Well, I’ve got some more fine splinters in my hands now, but at least I finally made them hear me and managed to beg for some water. They even threw in a crust of bread! Now I suppose it’s just a question of waiting the night out. Not that I fancy sleeping in this filthy straw much; I’m sure I can hear rats scurrying about. No, I don’t think I’m going to risk it. I’ll sit on this bucket instead and think about you going about your work.
I’ll bet your patients feel safe just knowing you’re around; after all, I know what it’s like to be on the receiving end of your ministering hands, don’t I? You’re such a professional, unlike me. Four hours as a war correspondent, and I get arrested and locked up. My dad would laugh, and that isn’t something he does very often. Still, we can’t choose our parents, can we? Although they can choose us sometimes. For some unknown reason, sitting here feeling sorry for myself I suppose, I’ve been thinking about my mom and dad a lot. I think I may have told you on The Sussex about being adopted and how mad I was with them both when I found out they’d been lying to me.
Maybe that’s why I wanted to be a journalist. I’m certainly hungry for the truth. Not that it’s doing me any good right now. Everybody told me I was crazy coming out here, and maybe they were right. Though if you get this letter at all, it will mean that I haven’t been shot at dawn for being a spy, so I’m bound to be in a more optimistic mood, and the thought of the letter you’re going to write to me in reply will keep me going. I want to hear all about the dreaded Sister Palmer and Kit of course, but most of all about you, since you’re my angel of mercy.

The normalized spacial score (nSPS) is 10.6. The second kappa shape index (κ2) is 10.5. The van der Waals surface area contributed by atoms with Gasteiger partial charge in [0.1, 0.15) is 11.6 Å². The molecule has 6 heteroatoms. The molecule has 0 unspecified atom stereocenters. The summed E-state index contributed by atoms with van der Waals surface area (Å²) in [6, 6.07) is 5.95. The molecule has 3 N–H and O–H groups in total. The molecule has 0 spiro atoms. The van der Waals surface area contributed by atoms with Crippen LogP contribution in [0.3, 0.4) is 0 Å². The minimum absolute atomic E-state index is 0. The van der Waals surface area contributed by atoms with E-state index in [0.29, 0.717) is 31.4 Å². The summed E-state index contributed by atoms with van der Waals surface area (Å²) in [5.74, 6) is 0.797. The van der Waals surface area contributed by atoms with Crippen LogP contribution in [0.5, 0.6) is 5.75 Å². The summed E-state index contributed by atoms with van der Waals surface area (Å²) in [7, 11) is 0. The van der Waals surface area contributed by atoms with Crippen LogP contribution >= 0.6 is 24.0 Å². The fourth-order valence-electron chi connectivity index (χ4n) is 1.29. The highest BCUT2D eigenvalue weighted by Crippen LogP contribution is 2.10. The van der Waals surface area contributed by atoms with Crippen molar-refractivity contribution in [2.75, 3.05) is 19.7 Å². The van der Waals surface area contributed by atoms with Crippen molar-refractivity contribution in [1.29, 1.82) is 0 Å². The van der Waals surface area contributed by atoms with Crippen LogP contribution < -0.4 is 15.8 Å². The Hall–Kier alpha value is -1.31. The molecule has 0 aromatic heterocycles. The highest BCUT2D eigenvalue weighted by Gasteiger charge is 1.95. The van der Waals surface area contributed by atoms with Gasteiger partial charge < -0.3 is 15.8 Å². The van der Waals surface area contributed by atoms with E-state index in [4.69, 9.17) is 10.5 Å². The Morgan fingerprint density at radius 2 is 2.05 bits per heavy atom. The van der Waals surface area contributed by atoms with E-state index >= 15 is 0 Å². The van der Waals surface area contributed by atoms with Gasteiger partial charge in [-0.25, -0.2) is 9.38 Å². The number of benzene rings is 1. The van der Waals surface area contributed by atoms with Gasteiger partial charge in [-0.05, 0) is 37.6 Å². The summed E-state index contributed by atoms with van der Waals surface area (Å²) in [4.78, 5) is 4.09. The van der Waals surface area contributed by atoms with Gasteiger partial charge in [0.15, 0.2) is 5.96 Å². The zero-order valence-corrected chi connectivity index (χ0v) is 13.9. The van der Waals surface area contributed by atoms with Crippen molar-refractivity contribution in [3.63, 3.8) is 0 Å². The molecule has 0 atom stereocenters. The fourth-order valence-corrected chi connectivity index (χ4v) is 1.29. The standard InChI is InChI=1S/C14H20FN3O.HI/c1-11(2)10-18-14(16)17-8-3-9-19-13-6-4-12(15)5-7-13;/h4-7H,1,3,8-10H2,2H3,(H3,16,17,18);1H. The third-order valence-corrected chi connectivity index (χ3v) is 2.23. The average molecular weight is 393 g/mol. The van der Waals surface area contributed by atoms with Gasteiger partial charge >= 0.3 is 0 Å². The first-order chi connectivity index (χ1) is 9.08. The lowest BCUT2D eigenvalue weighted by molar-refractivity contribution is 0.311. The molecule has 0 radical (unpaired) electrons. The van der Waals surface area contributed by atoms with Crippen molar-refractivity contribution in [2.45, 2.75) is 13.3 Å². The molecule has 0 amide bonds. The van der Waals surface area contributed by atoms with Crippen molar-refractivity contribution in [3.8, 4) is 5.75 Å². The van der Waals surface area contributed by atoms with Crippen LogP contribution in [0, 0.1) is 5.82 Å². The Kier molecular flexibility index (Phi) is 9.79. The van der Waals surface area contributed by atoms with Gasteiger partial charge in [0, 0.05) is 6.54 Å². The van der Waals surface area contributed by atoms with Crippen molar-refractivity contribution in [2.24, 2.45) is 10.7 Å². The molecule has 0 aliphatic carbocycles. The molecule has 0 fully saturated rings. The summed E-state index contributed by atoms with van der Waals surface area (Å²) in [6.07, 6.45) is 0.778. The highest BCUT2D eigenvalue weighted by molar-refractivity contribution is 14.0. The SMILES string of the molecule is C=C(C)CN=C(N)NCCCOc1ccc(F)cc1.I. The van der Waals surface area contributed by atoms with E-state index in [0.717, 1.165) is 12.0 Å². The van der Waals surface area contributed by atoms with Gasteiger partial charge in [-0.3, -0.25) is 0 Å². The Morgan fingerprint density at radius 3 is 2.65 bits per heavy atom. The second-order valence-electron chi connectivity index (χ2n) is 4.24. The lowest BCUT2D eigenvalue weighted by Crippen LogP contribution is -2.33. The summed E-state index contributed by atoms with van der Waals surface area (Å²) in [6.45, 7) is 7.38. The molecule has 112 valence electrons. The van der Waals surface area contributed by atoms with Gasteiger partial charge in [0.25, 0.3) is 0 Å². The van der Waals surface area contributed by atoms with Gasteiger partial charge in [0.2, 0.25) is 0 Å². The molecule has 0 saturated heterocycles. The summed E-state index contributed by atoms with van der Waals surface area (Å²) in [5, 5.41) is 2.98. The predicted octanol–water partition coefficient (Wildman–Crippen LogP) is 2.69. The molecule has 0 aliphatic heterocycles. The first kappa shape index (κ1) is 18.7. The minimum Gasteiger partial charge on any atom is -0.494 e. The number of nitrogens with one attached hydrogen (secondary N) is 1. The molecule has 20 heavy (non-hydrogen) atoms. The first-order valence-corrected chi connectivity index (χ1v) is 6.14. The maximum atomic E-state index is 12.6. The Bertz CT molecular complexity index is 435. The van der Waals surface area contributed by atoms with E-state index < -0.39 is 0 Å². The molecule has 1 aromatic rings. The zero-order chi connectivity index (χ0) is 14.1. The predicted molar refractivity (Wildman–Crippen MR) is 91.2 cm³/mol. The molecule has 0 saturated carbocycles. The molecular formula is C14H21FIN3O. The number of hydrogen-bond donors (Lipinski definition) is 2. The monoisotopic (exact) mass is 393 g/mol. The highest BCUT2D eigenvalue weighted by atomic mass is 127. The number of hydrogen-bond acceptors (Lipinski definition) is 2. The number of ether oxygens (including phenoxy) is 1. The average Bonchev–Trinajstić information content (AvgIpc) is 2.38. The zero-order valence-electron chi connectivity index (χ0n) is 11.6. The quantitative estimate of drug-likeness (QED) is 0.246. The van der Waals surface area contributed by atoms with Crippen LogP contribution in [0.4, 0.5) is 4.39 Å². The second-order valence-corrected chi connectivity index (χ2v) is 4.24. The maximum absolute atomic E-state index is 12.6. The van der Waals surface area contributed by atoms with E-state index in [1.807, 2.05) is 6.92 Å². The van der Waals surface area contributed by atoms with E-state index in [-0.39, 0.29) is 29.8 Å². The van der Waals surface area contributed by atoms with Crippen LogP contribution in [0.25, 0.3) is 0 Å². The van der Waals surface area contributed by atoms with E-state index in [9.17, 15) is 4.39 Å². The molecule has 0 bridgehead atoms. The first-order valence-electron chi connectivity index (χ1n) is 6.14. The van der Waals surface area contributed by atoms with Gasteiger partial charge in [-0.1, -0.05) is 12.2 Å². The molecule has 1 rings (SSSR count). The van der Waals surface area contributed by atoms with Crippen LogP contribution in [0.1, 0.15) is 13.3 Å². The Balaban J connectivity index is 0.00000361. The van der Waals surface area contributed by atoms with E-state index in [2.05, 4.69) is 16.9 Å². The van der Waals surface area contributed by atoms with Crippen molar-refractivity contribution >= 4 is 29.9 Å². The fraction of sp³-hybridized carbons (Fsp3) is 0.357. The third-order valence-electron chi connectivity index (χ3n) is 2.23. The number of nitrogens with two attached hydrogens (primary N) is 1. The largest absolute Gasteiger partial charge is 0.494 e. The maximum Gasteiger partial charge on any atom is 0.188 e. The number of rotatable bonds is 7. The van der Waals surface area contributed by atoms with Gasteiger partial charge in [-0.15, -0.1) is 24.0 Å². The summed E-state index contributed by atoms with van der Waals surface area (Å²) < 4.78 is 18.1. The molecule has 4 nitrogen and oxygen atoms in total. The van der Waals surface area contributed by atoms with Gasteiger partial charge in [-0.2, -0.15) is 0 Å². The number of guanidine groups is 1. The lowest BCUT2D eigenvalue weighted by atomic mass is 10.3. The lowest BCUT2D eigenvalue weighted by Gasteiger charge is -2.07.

Anyway, that’s all for now, it’s practically dark, and I must rest before I drop off my hay bale. Maybe I’ll have to take my chances with the rats after all…
PS: The French finally saw sense and let me go after two days with dire warnings about what they’ll do to me if they catch me again, so I’ve decided it might be safer to head to the British lines. They have to be a bit more reasonable there; after all, you and Kit are British. I’m trying to keep from thinking about Sister Palmer!
Anyway, I don’t have an address for you to write to at the moment, but I’ll let you have it as soon as I do. By the way, I’m busy writing down a blow-by-blow account of my ordeal in captivity in case it comes in useful in the future. We writers never miss a chance!
Margaret K Johnson began writing after finishing at Art College to support her career as an artist. Writing quickly replaced painting as her major passion, and these days her canvasses lay neglected in her studio. She is the author of women’s fiction, stage plays and many original fiction readers in various genres for people learning to speak English.
Margaret also teaches fiction writing and has an MA in Creative Writing (Scriptwriting) from the University of East Anglia. She lives in Norwich, UK with her partner and their bouncy son and dog.
A Nightingale in Winter is available from Amazon UK and elsewhere.
- Remember to read my posts in the English Informer about everyday life in Israel.
- I’m on Claire Stibbe’s blog today with a scene from Neither Here Nor There. I’ll update this post with the link when I know it. Edit: here it is.